Other new products and services from AccuWeather include its Local Digital Weather system, which allows a local TV station to produce its own 24-hour local weather channel. HD News, a channel on the Voom HD platform, uses the technology, as does Capitol Broadcasting-owned CBS affiliate WRAL-TV in Raleigh, N.C.

AccuWeather plans to introduce a new version of its flagship weather system Galileo next month. The new release should deliver severe weather information to air more quickly, Mr. Meyers said.

“That really drives maximum viewership, combining the latest radar with watches and warnings with showing the storms,” Mr. Meyers said.

Storm Hawk

WeatherData’s new Storm Hawk Reporter allows reporters to track storms via a PDA and send live weather information and radar images back to the station via cellphone or satellite phone. The Storm Hawk Reporter can report snow depths, ice thickness, traffic hazards, flooding, size of hail, high winds and other high-impact weather.

The device was used by storm chaser Jim Reed during his coverage of the recent hurricanes for ABC News. It tracks a storm’s location in a precise manner, said Mike Smith, CEO of WeatherData.

A reporter in the field can send that information back to the station to appear on air in less than 20 seconds. WeatherData planned to introduce this month the capability to do moving images in addition to still photos. Media General’s CBS station KWCH-TV in Wichita, Kan., used the device in August to photograph nearby tornadoes.

The station was first to receive the storm information and then notified the town, Mr. Smith said. KWCH “had its satellite truck in front of two homes destroyed by tornado. … Which station do you think had the competitive advantage?” Mr. Smith asked.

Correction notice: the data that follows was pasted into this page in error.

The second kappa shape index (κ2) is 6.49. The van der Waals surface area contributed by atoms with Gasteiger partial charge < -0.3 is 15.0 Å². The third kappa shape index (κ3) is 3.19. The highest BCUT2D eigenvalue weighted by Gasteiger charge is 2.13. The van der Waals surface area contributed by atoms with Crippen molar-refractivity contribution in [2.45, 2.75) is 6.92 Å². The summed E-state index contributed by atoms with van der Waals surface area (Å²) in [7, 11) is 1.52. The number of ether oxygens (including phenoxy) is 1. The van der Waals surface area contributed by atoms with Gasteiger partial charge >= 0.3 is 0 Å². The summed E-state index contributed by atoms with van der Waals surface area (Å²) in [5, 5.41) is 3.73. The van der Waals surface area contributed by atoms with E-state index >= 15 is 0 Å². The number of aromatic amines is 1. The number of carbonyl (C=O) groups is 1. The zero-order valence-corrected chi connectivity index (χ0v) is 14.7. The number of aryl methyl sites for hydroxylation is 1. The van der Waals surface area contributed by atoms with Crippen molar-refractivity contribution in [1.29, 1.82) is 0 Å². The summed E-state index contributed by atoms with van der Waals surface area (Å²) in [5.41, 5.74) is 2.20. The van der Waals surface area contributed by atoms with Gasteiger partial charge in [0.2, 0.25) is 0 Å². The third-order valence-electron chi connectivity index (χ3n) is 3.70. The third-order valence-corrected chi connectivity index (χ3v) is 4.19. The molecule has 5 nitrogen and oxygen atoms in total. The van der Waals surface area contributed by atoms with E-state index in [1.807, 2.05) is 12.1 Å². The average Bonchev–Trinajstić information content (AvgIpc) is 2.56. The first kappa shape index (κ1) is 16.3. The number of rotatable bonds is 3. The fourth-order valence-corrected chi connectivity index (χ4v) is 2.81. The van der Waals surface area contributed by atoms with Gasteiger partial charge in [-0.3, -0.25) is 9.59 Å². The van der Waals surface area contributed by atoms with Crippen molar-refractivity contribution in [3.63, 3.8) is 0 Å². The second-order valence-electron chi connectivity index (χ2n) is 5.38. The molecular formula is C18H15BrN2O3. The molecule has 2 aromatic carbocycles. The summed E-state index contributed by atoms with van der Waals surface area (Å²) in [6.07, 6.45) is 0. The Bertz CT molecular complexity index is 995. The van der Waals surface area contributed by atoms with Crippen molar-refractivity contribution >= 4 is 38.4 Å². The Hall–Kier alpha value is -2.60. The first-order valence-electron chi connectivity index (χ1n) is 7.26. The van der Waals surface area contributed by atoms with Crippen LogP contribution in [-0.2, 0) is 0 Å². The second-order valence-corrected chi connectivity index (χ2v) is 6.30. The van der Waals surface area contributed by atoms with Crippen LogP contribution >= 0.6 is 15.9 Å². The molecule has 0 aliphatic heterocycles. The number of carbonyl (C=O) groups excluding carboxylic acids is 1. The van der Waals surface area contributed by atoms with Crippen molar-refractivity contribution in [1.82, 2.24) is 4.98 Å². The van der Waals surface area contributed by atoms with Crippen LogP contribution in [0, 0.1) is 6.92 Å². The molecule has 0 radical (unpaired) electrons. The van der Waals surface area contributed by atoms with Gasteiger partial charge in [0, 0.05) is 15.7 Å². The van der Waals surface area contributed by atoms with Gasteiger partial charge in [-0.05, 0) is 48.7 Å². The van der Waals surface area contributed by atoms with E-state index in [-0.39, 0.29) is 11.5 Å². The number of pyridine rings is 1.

He contends that the Storm Hawk Reporter will be the most important advance in TV weather reporting since radar.

Doppler Radar

Radar is a
critical area and one that’s heavily promoted by TV stations. Many stations have invested heavily in radar systems and often tout their wares as the world’s most powerful Doppler radar or the market’s most powerful Doppler radar.

“It comes down to all of the selling points you have in the weather wars,” said Viki Regan, VP and general manager for Hearst-Argyle-owned ABC affiliate WPBF-TV in West Palm Beach, Fla. WPBF bills its radar as 40 times more powerful than anything else in the marketplace.

“You look to be markedly different, yet you want to have parity so you have everything the other guys have, yet you want to have it with the other dimensions,” she said.

While most stations ultimately draw from the government’s radar, the differences are in how the tools are used by a broadcaster. “You could say Doppler is Doppler is Doppler, but the differentiation comes down to how effective your tool is in the hands of your weather specialist,” Ms. Regan said.

Many stations are also keen on the trendy VIPIR radar from Baron Services. VIPIR provides real-time rendering of different radar sites, said Skip Valet, news director of Post-Newsweek-owned CBS station WKMG-TV in Orlando, Fla.

“It’s just such a powerful tool in explaining the paths of these storms,” he said, referring to the role the radar played in coverage of this season’s hurricanes. “We have heavily marketed VIPIR.”